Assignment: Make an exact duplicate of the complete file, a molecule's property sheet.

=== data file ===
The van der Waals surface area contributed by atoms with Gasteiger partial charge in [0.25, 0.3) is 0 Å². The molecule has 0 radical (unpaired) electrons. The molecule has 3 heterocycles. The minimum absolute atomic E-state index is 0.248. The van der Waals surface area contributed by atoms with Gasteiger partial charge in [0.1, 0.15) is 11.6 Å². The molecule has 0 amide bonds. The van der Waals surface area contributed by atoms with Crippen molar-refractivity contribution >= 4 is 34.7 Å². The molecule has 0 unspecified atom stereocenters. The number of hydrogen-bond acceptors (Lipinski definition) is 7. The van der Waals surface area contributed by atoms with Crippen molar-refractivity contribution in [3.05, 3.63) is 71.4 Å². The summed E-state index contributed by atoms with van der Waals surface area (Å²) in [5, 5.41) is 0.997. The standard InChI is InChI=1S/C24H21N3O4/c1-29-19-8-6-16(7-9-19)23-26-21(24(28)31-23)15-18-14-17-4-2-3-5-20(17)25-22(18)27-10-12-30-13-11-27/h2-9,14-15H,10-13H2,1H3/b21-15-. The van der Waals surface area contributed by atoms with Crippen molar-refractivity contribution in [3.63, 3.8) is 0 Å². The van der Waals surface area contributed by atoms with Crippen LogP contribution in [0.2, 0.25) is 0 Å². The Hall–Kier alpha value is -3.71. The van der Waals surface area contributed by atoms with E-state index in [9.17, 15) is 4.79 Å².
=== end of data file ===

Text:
The van der Waals surface area contributed by atoms with Gasteiger partial charge in [0.25, 0.3) is 0 Å². The molecule has 0 radical (unpaired) electrons. The molecule has 3 heterocycles. The minimum absolute atomic E-state index is 0.248. The van der Waals surface area contributed by atoms with Gasteiger partial charge in [0.1, 0.15) is 11.6 Å². The molecule has 0 amide bonds. The van der Waals surface area contributed by atoms with Crippen molar-refractivity contribution >= 4 is 34.7 Å². The molecule has 0 unspecified atom stereocenters. The number of hydrogen-bond acceptors (Lipinski definition) is 7. The van der Waals surface area contributed by atoms with Crippen molar-refractivity contribution in [3.05, 3.63) is 71.4 Å². The summed E-state index contributed by atoms with van der Waals surface area (Å²) in [5, 5.41) is 0.997. The standard InChI is InChI=1S/C24H21N3O4/c1-29-19-8-6-16(7-9-19)23-26-21(24(28)31-23)15-18-14-17-4-2-3-5-20(17)25-22(18)27-10-12-30-13-11-27/h2-9,14-15H,10-13H2,1H3/b21-15-. The van der Waals surface area contributed by atoms with Crippen molar-refractivity contribution in [3.63, 3.8) is 0 Å². The van der Waals surface area contributed by atoms with Crippen LogP contribution in [0.2, 0.25) is 0 Å². The Hall–Kier alpha value is -3.71. The van der Waals surface area contributed by atoms with E-state index in [9.17, 15) is 4.79 Å².